Note: I travelled to Iran in October 2007 for two weeks. Iran has been one of my most memorable travels to date. I am republishing the series comprising 10 posts till this mid-June. Refreshing my personal memories. This is the first post in the series—on Iran’s capital city Tehran and its museums, palaces, bazaars, and mosques. Hope you enjoy the reads. 🙂
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“Why are you going to Iran???” “Coz I want to.” “But why? You’ve really gone cuckoo. Just look at the current global political scenario!!!” “I’m going because I want to go that extra mile. Cross that extra river. Go beyond preconceptions and expectations. Learn for myself what really is out there.” “You’ve gone cuckoo, period!”
Salaam. I’m off to Iran. It was not an easy task explaining my choice of holiday for the year. 🙂 But, hey, who cares. I’m going where my heart wants me to go. I want to walk through the ruins of Xerxes’ Persepolis, wonder at the beauty of Esfahan, and smile and play with Kurdish children before it is all too late. Before it all becomes another Baghdad, Kabul or Libya. Come along with me?
The first thing that strikes one about Tehran is that it breaks many stereotypes. And the biggest stereotype it brings to dust is the misconception we have of the Iranian woman being all draped and subdued into secondary shadows. Instead their faces are painted in picture-perfect makeup, their hair bleached and coiffured, their bodies dressed in tight-fitting knee-length jackets. They all look like beautiful peacocks, strutting away, each act and expression enacted for full effect. Couples walk hand-in-hand, gazing into each other’s eyes at street corners. The art of flirtation perfected. The average Iranian woman is strong, intelligent, educated, and refreshingly forward. It is only the old and the poor that are draped in black chadors. Including me! I looked more backward and conservative than everyone else on the street, wrapped in my borrowed black abaya and head scarf, till I eventually got myself a trendy black manteau from one of the many boutiques. “You look like an Iranian!” “Merci.”
I like Tehran. I expected it to be noisy, run-down, chaotic, and dirty. But it is just like any other big world city instead, with wide boulevards, rickety side lanes, elegant Victorian edifices, faceless apartment blocks, crowded old bazaars, plane trees, and huge squares with fountains sparkling in the dusky sun. And as night sets, the lights in its trees are lit and all its people in all their finery step into its folds, laughing, smiling, talking. The streets are lined with shops selling the latest cell-phones, electronic gadgets from all over the world, and wonderfully glamorous evening gowns for the private parties that are a much common occurrence amongst the elite. Movie halls screen commercial Iranian action films and dubbed Bollywood song-and-dance flicks, whilst countless eateries offer pizzas, burgers, and chips.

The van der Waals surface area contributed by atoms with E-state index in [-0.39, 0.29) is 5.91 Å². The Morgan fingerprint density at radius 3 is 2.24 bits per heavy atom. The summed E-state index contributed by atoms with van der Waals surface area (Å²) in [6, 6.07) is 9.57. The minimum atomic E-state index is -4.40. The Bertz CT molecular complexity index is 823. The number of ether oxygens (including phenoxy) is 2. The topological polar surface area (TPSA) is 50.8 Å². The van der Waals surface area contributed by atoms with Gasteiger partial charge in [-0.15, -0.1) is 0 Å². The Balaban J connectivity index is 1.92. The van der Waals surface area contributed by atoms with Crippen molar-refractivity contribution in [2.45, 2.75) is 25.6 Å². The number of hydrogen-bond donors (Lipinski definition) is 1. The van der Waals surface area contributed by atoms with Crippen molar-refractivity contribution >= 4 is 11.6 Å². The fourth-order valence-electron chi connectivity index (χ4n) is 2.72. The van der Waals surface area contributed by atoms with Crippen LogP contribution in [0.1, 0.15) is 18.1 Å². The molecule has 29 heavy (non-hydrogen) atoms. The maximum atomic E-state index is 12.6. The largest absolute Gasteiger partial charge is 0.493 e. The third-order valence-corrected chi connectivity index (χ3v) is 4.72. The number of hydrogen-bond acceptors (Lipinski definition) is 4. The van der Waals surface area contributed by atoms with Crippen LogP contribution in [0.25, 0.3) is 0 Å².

The muezzin calls for the evening prayers, but no one appears to notice. For all its political and religious bindings, Tehran revels in being the rebel. But in a politically and religiously correct way. It is a tough line to follow. Living a double life in its most literal sense. And if you can understand that, you can understand Tehran, and even Iran, to some extent.
Tehran’s history as a capital city dates back to 1795, when the newly victorious Qajar Shah Aga Mohammed Khan declared the dusty town of 15,000 his capital. Museums, palaces, bazaars, and mosques are a mirror of a nation’s history and soul, and Tehran has its own fair share of them. The cream of the crop is the National Museum with its Persepolis collection and “Salt Man”, Jewels Museum, Reza Abbasi Museum, Glass and Ceramics Museum, Carpet Museum, and the Sa’d Abad Museum Complex. The Salt Man is an intriguing exhibit with a remarkably intact skull with white hair and beard, plus a leather boot with the foot still in it. Interesting viewing. The remains are believed to be those of a 3rd or 4th Century AD salt-miner.
Golestan Palace, a UNESCO World Heritage Site, is one of those “MUST Do” things in Tehran. It was built by the Qajar Shahs and includes several buildings set around a formal garden. The Marble Throne Verandah, a ceremonial hall containing a massive alabaster throne, is the highlight and is simply beautiful. Covered in glass with inlaid doors and stained-glass windows, it is akin to being inside a diamond. It all just glitters and glimmers around oneself. Both, the walls and the roof, breaking into patterns and reflections and light. And No Photography Allowed.
Qajar art is a unique combination of Persian and European forms. The gardens and columns are Moorish. The tiles and glasswork Persian. And now and then a mystifying juxtaposition occurs with a semi-nude woman on a painted tile surrounded by Islamic blue tile covered with geometric patterns.
Ok, so I have a fetish for museums. I spent much of my first two days wandering through these treasure troves in a daze, marveling at all the Persian art on display, alternating it with visiting the chaotic Tehran bazaar, and laughing and chatting with the women in the mosques as they posed for me and did their namaaz at the same time. I ate McDonald-cloned burgers in the company of Americanized Iranian young men with fancy hairstyles and gorged myself with street-side kebabs sharing tables with Iranian women who were on social outings with their friends and daughters. I watched the fountains twinkle in the brightly-lit night as countless people swarmed around me, their laughter echoing happily in the dark, and I felt at home, and safe.
I was in Iran and all my preconceptions were happily falling apart.